Even senior management is expected to embody them. “The missing point sometimes in healthcare is making sure the senior leadership in the organization personally learn and communicate those standards in their relationships with their staff … they have to own it,” Timmerman says.
And repeat it and repeat it. “You can’t communicate those values enough,” he insists. Staff in each department at every Ritz-Carlton have daily line-ups (like the “huddles” Gabow describes on page 28) to review the values and articulate what they mean for that department.
While a daily meeting may be too much for your practice, it’s a great idea to take a few minutes in your regularly-scheduled staff meetings to single out someone who has done a great job bringing your mission to life, or even role-play how to best embody the mission in a common practice situation.
Ritz-Carlton even hires based on the basics. “You cannot train people to be warm and caring,” Timmerman says. “We have no customer service training. It’s our strong belief that it’s part of your natural talent … your DNA.” Ritz-Carlton had an outside company identify the talents of its top and not-so-top employees, and now actually quantifies whether potential new hires meet the personality that will work best for each role in the hotel.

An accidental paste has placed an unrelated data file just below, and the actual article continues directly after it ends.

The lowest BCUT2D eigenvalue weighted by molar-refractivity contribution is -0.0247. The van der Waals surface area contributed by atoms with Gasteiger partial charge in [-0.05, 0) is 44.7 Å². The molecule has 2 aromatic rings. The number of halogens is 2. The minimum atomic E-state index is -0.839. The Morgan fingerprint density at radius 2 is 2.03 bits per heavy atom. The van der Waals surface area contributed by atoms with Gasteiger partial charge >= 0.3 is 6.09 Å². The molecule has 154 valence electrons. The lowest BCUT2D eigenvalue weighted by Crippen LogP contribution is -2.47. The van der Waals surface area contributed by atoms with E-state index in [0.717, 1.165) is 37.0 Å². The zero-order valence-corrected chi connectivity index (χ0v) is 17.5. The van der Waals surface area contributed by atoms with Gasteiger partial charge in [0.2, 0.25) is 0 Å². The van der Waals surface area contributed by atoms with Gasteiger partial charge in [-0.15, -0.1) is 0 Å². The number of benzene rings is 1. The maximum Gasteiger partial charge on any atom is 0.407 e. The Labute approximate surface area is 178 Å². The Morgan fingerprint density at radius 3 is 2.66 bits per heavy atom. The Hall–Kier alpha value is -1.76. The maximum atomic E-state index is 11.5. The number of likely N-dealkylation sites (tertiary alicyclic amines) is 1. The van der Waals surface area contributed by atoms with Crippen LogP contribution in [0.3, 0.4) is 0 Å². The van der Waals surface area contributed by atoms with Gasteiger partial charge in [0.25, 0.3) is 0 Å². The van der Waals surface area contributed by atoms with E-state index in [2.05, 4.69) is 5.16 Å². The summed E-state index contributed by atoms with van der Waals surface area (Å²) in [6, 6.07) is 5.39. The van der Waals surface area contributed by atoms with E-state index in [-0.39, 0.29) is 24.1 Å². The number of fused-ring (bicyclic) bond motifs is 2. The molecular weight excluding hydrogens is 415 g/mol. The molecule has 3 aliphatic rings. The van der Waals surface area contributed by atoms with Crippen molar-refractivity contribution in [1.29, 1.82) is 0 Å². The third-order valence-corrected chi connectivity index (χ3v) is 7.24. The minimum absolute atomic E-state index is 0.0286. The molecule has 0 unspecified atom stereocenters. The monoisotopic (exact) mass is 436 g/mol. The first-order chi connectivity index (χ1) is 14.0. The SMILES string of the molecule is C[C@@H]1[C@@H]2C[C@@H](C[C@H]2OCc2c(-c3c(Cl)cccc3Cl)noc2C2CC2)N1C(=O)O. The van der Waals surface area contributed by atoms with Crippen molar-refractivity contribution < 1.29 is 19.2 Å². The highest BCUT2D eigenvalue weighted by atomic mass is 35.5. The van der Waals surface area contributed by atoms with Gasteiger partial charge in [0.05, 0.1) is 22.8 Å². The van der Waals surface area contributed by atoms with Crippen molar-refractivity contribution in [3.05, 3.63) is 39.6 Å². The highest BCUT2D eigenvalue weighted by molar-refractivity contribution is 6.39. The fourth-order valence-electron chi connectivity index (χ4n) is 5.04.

“You have to come to the realization that there are quality people out there; they are just working for someone else. You have to be very proactive in your recruitment,” adds Timmerman.
All staff rewards are built on the service basics, too. If managers see a behavior they like, they write a thank-you note to that employee. Each department head also has a budget to immediately give a financial reward - $25 to $100 - for putting the service basics to use. And every quarter, employees at each hotel nominate one of their peers, based on value system, for recognition. The winner is recognized at a banquet and usually receives a cash reward. Plus, those chosen for quarterly recognition are entered in a competition for the top five staff of the year. The annual winners get roundtrip, domestic airfare to any Ritz-Carlton for a week, plus cash.
In short, Ritz-Carlton took the time to articulate its service mission in very concrete terms and built its very structure around seeing it come alive. This is more than just posting a sign on a wall.
“We found that unless the value system becomes part of the leadership priority, you will not have customer service, and you’ll continue to deal with all the fires that are burning in your organization. It takes a high level of commitment,” Timmerman explains.
Of course, not every business trend translates well into healthcare. But there is no doubt that there’s a trove of opportunity to use the ideas of outsiders to great advantage in your day-to-day practice. Certainly, you’ll only get so far if all you do is focus on cutting overhead, improving coding, and pushing patients through existing systems at an ever-faster pace. Here’s to a different way of looking at your world.
Pamela L. Moore, senior editor, practice management, for Physicians Practice, last wrote about the Spine Education Research Center in the September issue. She can be reached at firstname.lastname@example.org.
This article originally appeared in the October 2004 issue of Physicians Practice.